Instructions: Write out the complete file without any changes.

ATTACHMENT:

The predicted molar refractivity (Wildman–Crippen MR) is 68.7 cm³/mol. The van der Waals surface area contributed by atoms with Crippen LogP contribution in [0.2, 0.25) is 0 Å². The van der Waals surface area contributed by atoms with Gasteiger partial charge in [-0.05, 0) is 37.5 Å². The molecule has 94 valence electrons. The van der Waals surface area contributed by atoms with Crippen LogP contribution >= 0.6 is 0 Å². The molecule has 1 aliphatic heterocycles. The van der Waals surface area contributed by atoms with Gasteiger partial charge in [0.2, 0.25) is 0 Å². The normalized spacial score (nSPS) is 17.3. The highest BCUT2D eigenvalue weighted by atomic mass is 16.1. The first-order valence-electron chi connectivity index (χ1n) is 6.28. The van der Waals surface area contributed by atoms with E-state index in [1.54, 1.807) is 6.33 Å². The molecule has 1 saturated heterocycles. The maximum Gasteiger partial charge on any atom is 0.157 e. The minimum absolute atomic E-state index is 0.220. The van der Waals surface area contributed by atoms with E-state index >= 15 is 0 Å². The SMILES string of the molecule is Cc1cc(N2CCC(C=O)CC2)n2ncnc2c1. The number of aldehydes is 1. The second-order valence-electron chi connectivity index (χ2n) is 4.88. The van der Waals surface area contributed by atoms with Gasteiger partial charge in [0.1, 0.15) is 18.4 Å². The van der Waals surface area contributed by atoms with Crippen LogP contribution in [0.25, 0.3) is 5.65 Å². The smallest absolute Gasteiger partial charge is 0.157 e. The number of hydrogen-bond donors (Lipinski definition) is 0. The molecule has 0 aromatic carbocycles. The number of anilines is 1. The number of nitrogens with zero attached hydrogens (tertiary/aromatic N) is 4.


The predicted molar refractivity (Wildman–Crippen MR) is 68.7 cm³/mol. The van der Waals surface area contributed by atoms with Crippen LogP contribution in [0.2, 0.25) is 0 Å². The van der Waals surface area contributed by atoms with Gasteiger partial charge in [-0.05, 0) is 37.5 Å². The molecule has 94 valence electrons. The van der Waals surface area contributed by atoms with Crippen LogP contribution >= 0.6 is 0 Å². The molecule has 1 aliphatic heterocycles. The van der Waals surface area contributed by atoms with Gasteiger partial charge in [0.2, 0.25) is 0 Å². The normalized spacial score (nSPS) is 17.3. The highest BCUT2D eigenvalue weighted by atomic mass is 16.1. The first-order valence-electron chi connectivity index (χ1n) is 6.28. The van der Waals surface area contributed by atoms with E-state index in [1.54, 1.807) is 6.33 Å². The molecule has 1 saturated heterocycles. The maximum Gasteiger partial charge on any atom is 0.157 e. The minimum absolute atomic E-state index is 0.220. The van der Waals surface area contributed by atoms with E-state index >= 15 is 0 Å². The SMILES string of the molecule is Cc1cc(N2CCC(C=O)CC2)n2ncnc2c1. The number of aldehydes is 1. The second-order valence-electron chi connectivity index (χ2n) is 4.88. The van der Waals surface area contributed by atoms with Gasteiger partial charge in [0.1, 0.15) is 18.4 Å². The van der Waals surface area contributed by atoms with Crippen LogP contribution in [0.25, 0.3) is 5.65 Å². The smallest absolute Gasteiger partial charge is 0.157 e. The number of hydrogen-bond donors (Lipinski definition) is 0. The molecule has 0 aromatic carbocycles. The number of anilines is 1. The number of nitrogens with zero attached hydrogens (tertiary/aromatic N) is 4.